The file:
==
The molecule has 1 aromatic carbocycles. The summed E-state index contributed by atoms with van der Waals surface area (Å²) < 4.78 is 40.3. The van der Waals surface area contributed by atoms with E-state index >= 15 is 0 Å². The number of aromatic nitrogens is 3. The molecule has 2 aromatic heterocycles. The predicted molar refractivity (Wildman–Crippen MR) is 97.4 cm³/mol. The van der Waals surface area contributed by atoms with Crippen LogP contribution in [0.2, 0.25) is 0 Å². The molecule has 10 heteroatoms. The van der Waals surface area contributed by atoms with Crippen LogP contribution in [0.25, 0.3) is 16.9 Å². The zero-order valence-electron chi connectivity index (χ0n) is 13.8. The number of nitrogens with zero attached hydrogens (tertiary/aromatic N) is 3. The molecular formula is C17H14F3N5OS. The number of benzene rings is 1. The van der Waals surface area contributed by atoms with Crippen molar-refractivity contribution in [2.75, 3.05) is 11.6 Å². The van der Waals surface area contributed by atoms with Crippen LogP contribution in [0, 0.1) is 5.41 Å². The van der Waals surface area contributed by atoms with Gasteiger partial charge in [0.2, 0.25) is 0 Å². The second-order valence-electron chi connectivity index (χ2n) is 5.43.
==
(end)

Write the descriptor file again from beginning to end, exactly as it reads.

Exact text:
The molecule has 1 aromatic carbocycles. The summed E-state index contributed by atoms with van der Waals surface area (Å²) < 4.78 is 40.3. The van der Waals surface area contributed by atoms with E-state index >= 15 is 0 Å². The number of aromatic nitrogens is 3. The molecule has 2 aromatic heterocycles. The predicted molar refractivity (Wildman–Crippen MR) is 97.4 cm³/mol. The van der Waals surface area contributed by atoms with Crippen LogP contribution in [0.2, 0.25) is 0 Å². The molecule has 10 heteroatoms. The van der Waals surface area contributed by atoms with Crippen LogP contribution in [0.25, 0.3) is 16.9 Å². The zero-order valence-electron chi connectivity index (χ0n) is 13.8. The number of nitrogens with zero attached hydrogens (tertiary/aromatic N) is 3. The molecular formula is C17H14F3N5OS. The number of benzene rings is 1. The van der Waals surface area contributed by atoms with Crippen molar-refractivity contribution in [2.75, 3.05) is 11.6 Å². The van der Waals surface area contributed by atoms with Crippen LogP contribution in [0, 0.1) is 5.41 Å². The van der Waals surface area contributed by atoms with Gasteiger partial charge in [0.2, 0.25) is 0 Å². The second-order valence-electron chi connectivity index (χ2n) is 5.43.